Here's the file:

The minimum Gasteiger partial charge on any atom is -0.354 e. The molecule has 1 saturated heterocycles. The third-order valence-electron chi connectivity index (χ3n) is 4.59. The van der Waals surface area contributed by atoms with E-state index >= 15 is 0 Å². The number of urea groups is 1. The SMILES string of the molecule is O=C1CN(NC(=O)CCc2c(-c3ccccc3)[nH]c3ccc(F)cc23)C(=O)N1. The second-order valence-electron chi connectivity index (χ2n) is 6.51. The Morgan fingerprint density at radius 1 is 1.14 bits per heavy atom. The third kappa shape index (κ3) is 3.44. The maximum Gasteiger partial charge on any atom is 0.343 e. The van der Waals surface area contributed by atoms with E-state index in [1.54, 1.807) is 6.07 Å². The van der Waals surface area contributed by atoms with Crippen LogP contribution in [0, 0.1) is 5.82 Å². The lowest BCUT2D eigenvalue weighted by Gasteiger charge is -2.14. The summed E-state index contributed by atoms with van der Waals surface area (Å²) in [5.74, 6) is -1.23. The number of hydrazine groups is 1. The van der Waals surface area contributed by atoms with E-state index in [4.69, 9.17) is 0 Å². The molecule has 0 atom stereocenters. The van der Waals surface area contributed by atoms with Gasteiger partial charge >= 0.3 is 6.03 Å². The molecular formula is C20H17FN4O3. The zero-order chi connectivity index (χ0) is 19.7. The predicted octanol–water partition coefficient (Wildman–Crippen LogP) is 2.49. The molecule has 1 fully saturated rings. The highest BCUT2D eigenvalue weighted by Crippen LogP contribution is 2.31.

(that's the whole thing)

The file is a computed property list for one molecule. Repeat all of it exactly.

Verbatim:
The minimum Gasteiger partial charge on any atom is -0.354 e. The molecule has 1 saturated heterocycles. The third-order valence-electron chi connectivity index (χ3n) is 4.59. The van der Waals surface area contributed by atoms with E-state index >= 15 is 0 Å². The number of urea groups is 1. The SMILES string of the molecule is O=C1CN(NC(=O)CCc2c(-c3ccccc3)[nH]c3ccc(F)cc23)C(=O)N1. The second-order valence-electron chi connectivity index (χ2n) is 6.51. The Morgan fingerprint density at radius 1 is 1.14 bits per heavy atom. The third kappa shape index (κ3) is 3.44. The maximum Gasteiger partial charge on any atom is 0.343 e. The van der Waals surface area contributed by atoms with E-state index in [1.54, 1.807) is 6.07 Å². The van der Waals surface area contributed by atoms with Crippen LogP contribution in [0, 0.1) is 5.82 Å². The lowest BCUT2D eigenvalue weighted by Gasteiger charge is -2.14. The summed E-state index contributed by atoms with van der Waals surface area (Å²) in [5.74, 6) is -1.23. The number of hydrazine groups is 1. The van der Waals surface area contributed by atoms with E-state index in [4.69, 9.17) is 0 Å². The molecule has 0 atom stereocenters. The van der Waals surface area contributed by atoms with Gasteiger partial charge >= 0.3 is 6.03 Å². The molecular formula is C20H17FN4O3. The zero-order chi connectivity index (χ0) is 19.7. The predicted octanol–water partition coefficient (Wildman–Crippen LogP) is 2.49. The molecule has 1 fully saturated rings. The highest BCUT2D eigenvalue weighted by Crippen LogP contribution is 2.31.